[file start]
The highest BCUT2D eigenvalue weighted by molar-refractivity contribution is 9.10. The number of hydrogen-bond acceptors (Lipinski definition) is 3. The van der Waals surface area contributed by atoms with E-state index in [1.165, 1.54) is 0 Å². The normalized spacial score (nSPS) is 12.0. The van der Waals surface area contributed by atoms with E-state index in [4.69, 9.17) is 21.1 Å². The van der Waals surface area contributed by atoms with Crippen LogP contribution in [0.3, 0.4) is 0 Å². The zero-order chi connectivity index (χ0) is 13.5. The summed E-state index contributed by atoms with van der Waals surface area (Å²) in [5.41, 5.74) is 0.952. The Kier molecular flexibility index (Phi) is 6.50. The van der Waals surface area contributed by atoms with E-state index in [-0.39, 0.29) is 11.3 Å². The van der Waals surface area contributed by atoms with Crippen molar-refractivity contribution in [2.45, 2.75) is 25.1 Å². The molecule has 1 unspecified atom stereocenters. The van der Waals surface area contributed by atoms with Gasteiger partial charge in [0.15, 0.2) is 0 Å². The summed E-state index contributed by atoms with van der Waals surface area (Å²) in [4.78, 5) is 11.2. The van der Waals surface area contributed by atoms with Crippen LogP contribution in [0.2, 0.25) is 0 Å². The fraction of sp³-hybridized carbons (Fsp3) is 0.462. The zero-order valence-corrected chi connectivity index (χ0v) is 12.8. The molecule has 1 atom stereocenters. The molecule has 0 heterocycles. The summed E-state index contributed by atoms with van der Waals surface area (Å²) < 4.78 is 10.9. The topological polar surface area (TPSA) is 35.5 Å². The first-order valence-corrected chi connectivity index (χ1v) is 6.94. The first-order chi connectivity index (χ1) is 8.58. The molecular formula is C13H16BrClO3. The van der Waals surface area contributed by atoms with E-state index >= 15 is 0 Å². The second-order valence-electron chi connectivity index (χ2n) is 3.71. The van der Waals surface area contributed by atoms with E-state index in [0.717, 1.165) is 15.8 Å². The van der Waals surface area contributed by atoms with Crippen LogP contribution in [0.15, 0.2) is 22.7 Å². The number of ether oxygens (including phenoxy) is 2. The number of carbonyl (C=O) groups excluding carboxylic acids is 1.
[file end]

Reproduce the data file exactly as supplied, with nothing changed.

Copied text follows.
The highest BCUT2D eigenvalue weighted by molar-refractivity contribution is 9.10. The number of hydrogen-bond acceptors (Lipinski definition) is 3. The van der Waals surface area contributed by atoms with E-state index in [1.165, 1.54) is 0 Å². The normalized spacial score (nSPS) is 12.0. The van der Waals surface area contributed by atoms with E-state index in [4.69, 9.17) is 21.1 Å². The van der Waals surface area contributed by atoms with Crippen LogP contribution in [0.3, 0.4) is 0 Å². The zero-order chi connectivity index (χ0) is 13.5. The summed E-state index contributed by atoms with van der Waals surface area (Å²) in [5.41, 5.74) is 0.952. The Kier molecular flexibility index (Phi) is 6.50. The van der Waals surface area contributed by atoms with E-state index in [-0.39, 0.29) is 11.3 Å². The van der Waals surface area contributed by atoms with Crippen molar-refractivity contribution in [2.45, 2.75) is 25.1 Å². The molecule has 1 unspecified atom stereocenters. The van der Waals surface area contributed by atoms with Gasteiger partial charge in [0.15, 0.2) is 0 Å². The summed E-state index contributed by atoms with van der Waals surface area (Å²) in [4.78, 5) is 11.2. The van der Waals surface area contributed by atoms with Crippen LogP contribution in [0.2, 0.25) is 0 Å². The fraction of sp³-hybridized carbons (Fsp3) is 0.462. The zero-order valence-corrected chi connectivity index (χ0v) is 12.8. The molecule has 1 atom stereocenters. The molecule has 0 heterocycles. The summed E-state index contributed by atoms with van der Waals surface area (Å²) < 4.78 is 10.9. The topological polar surface area (TPSA) is 35.5 Å². The first-order valence-corrected chi connectivity index (χ1v) is 6.94. The first-order chi connectivity index (χ1) is 8.58. The molecular formula is C13H16BrClO3. The van der Waals surface area contributed by atoms with E-state index >= 15 is 0 Å². The second-order valence-electron chi connectivity index (χ2n) is 3.71. The van der Waals surface area contributed by atoms with E-state index in [0.717, 1.165) is 15.8 Å². The van der Waals surface area contributed by atoms with Crippen LogP contribution in [0.15, 0.2) is 22.7 Å². The number of ether oxygens (including phenoxy) is 2. The number of carbonyl (C=O) groups excluding carboxylic acids is 1.